“Did I request thee, Maker, from my clay
To mold me Man? Did I solicit thee
From darkness to promote me, or here place
In this delicious Garden? As my will
Concurred not to my being, it were but right
And equal to reduce me to my dust,
Desirous to resign and render back
All I received, unable to perform
Thy term too hard, by which I was to hold
The good I sought not. To the loss of that,
Sufficient penalty, why hast thou added
The sense of endless woes? Inexplicable
Thy justice seems.”
—Paradise Lost, Book X
“…it is not merely of some importance but is of fundamental importance that justice should not only be done, but should manifestly and undoubtedly be seen to be done.”
—Lord Chief Justice Hewart, opinion in R. v. Sussex Justices, Ex parte McCarthy (1924)
The first quote above comes from the scene in Paradise Lost where Adam and Eve are being driven from the Garden of Eden for their sin. As they’re cast out, God transforms the Earth from its original paradisical state into a ruined, fallen world – creating scorching summers and freezing winters, pestilent swamps and glooms, introducing death and setting all living things to kill each other in a perpetual war of predation. Seeing this curse take effect, Adam wonders why his sin has brought down such punishment on the innocent planet and on all his future descendants: “Why should all mankind, for one man’s fault, thus guiltless be condemned?”
Granted, the text does slip in a self-justifying apologetic – having Adam acknowledge that his act means that all his descendants will be as corrupt and sinful as him. But again, why should this be the case? Morality is not Lamarckian: what we choose has no necessary connection to the character of our descendants. Criminals do not always beget criminal progeny, nor do law-abiding citizens invariably give birth to the same. Adam and Eve were not genetic engineers, to rewire their own genomes to affect their descendants in this way. If original sin gave rise to a sinful race, who could be the architect of such a change but God? If he hates sin so much, why would he work a change that would ensure a vastly greater amount of it would be produced? And how could it be just for him to cause humanity to be sinful and then punish us severely for being what he created us to be? This is truly, as John Milton put it, “inexplicable justice”.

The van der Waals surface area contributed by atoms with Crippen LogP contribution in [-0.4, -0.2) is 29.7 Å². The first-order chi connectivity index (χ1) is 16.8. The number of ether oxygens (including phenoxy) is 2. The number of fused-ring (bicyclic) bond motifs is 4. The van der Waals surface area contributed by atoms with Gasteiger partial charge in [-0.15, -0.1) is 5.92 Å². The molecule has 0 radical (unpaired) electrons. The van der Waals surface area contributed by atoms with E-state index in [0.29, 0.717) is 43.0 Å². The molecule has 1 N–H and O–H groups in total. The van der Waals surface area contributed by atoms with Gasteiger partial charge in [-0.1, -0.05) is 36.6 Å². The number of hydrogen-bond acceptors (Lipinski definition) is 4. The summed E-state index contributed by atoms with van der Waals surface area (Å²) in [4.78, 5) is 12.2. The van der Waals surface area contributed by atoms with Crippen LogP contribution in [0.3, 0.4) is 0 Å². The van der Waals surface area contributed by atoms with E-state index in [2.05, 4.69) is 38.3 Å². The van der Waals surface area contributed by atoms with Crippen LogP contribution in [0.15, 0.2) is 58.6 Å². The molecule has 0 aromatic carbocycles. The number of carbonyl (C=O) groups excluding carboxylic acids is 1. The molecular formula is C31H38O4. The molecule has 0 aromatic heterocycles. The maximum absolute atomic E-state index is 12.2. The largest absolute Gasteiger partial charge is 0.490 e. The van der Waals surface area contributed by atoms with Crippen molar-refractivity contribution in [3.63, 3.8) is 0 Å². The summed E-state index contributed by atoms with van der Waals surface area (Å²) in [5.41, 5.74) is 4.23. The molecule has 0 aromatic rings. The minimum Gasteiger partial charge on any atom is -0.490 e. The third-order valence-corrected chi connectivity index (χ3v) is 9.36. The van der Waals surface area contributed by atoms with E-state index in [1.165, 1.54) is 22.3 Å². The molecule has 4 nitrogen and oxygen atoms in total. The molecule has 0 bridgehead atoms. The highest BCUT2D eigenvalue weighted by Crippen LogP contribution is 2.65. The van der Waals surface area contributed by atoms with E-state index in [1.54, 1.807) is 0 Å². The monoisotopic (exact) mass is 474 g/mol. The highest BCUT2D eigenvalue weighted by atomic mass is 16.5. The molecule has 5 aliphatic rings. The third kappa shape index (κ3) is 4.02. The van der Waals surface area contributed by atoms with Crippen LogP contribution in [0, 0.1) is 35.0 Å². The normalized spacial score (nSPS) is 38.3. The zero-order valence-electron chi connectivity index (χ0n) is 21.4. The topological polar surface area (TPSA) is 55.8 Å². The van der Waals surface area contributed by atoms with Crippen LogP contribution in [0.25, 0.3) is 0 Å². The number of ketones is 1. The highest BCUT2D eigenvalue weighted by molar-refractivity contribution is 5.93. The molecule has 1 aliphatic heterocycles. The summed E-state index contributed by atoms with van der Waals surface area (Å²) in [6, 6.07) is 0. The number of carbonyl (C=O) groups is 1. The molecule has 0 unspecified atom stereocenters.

It follows, therefore, that “inexplicable justice” is not truly justice at all. Even if there’s a cosmic overseer counting up our merits and demerits and dispensing karma accordingly, if we do not know why these things are happening, then in fact we have not been treated justly. This argument applies to all the odious religious apologists who explain the natural disasters and catastrophes that afflict humanity as God’s justified punishment for our sin. Unless the connection between act and punishment is made clear and explicit – and it has not been, as much as some would like to pretend otherwise – then this theodicy cannot hold up.
The fact that inexplicable justice is a contradiction in terms also applies with a vengeance to another time-honored religious doctrine, the idea of Heaven and, especially, of Hell. As Greta Christina points out, the invisibility – the lack of evidence – of such a place makes it fundamentally unjust, even if it really exists. We cannot know for sure what actions will incur such a punishment, nor can we see others who’ve been sentenced to it. As a means of social control through fear, Hell is unfortunately very effective. But for this and many other reason, a means of justice is one thing it cannot possibly be.